As of 2PM Wednesday, the movement of cargo is halted at three of the six container terminals at the Port of Long Beach as longshore clerks expanded the picket-line strike that officially began at the Port of Los Angeles Tuesday.
In an official statement from the Port, the affected Long Beach terminals are Long Beach Container Terminal at Pier F, International Transportation Service at Pier G and Total Terminals International at Pier T. The open terminals are SSAT at Pier A, SSAT/Matson at Pier C and Pacific Container Terminal at Pier J.
John Fageaux, a spokesman for the International Longshore and Warehouse Union, which represents about 800 Office Clerical Unit employees says that the strike is in response to the last two-and-a-half years of failed negotiations over the outsourcing of jobs.
"We don't have an issue with the [job] automation. We already agreed to that," Fageaux told the Post just as employees began picketing at the Port of Long Beach. "What we won’t agree to is the outsourcing of jobs that are vital to community. Through the implementation of new technology, there have been portals created that allow people outside of the county to enter into the computer systems that bartering members usually work on. We feel it’s vital that we take a stand and make sure jobs stay here in our local community."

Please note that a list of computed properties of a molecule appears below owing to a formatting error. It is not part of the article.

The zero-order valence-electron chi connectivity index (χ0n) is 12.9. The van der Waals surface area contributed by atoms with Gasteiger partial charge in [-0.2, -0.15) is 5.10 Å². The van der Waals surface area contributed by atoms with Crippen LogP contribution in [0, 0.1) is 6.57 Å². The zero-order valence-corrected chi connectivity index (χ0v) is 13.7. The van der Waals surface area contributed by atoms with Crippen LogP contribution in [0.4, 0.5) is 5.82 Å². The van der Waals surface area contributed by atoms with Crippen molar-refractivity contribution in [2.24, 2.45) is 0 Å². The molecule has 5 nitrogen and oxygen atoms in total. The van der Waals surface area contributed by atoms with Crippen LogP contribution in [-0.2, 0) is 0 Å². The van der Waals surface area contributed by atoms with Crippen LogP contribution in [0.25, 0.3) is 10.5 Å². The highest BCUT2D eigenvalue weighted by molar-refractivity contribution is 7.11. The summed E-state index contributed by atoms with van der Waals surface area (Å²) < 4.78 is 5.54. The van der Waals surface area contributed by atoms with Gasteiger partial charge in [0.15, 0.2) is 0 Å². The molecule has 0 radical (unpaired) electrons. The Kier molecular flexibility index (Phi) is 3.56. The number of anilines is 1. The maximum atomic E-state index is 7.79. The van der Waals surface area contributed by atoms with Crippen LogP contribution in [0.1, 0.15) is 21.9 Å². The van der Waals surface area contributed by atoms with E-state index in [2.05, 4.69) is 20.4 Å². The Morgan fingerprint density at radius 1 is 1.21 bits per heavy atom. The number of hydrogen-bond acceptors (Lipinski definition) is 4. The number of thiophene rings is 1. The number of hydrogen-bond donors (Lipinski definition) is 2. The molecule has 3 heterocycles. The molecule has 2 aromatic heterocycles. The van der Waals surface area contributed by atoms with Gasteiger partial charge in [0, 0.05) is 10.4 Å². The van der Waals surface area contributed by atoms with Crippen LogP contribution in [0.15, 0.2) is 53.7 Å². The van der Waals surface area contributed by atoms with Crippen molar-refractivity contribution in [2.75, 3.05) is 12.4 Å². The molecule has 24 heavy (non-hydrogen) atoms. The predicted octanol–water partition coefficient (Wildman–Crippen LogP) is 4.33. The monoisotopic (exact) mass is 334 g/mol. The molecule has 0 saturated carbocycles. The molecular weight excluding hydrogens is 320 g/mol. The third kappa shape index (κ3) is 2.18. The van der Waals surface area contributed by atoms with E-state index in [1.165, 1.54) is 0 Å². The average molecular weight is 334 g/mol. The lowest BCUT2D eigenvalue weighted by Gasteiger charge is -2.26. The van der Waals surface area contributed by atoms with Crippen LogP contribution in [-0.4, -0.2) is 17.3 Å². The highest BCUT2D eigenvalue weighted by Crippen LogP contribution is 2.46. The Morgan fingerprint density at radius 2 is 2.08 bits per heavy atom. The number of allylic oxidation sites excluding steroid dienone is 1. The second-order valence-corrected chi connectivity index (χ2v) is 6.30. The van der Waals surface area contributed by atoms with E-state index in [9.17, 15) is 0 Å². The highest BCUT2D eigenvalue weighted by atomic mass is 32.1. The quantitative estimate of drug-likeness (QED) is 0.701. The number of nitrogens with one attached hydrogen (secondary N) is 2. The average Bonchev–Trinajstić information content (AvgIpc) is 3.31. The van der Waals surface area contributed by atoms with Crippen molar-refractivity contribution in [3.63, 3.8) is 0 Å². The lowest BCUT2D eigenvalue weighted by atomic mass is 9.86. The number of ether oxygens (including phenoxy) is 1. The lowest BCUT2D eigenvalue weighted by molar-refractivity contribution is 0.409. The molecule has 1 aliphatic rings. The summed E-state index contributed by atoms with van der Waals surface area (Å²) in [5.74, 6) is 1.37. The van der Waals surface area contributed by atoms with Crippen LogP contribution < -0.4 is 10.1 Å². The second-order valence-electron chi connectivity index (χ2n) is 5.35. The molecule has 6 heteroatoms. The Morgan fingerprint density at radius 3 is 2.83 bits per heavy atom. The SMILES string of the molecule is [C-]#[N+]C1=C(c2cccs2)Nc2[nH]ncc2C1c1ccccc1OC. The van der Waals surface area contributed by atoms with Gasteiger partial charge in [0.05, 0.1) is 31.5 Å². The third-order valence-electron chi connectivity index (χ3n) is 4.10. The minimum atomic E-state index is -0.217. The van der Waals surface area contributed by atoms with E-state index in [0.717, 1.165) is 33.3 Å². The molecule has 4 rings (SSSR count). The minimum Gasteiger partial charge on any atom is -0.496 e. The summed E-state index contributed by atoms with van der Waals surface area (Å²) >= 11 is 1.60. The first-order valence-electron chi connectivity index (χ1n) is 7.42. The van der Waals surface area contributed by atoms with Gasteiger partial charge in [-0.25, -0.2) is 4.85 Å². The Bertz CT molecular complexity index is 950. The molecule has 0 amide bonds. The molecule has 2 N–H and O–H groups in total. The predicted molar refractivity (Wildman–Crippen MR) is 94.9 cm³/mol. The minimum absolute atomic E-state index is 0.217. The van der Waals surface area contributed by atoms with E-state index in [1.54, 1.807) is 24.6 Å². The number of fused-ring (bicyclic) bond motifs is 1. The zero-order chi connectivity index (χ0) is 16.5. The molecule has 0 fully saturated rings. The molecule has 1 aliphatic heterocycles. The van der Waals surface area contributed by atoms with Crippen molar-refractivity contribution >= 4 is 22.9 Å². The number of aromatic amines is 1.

The Harbor Employers Association, which represents the 14 employers that the union is striking against, did not immediately return calls for comment, but in response to the Port of Los Angeles strike on Tuesday said that the union wants them to hire unneeded employees. HEA spokesman Stephen Barry also added that clerks get 11 weeks off per year, and absenteeism runs about 29 percent.
Several hundred dock workers at the Port of Los Angeles walked off the job on Monday and refused to return to work at one of the port's busiest terminals Tuesday. Berry said that at about 8PM Tuesday night, an arbitrator ruled that Local 63's Office Clerical Unit failed to bargain in a good faith impasse and that the picket lines are not bonafide. Workers were ordered to return to work at the Port of Los Angeles Wednesday, an order that was not only defied, but expanded to the Port of Long Beach.
The strike comes during one of the busiest shipping times of the year--during the holiday shopping season--when the two ports handle an average of $1 billion of cargo per day.
"I have not heard from the employers side since yesterday at noon," Fageaux said. "Before I put up picket signs I gave them one last chance to get back to table and they told me they weren't interested in talking about it. This will go on as long as it takes to get these guys to a table to find a deal that is acceptable for our members."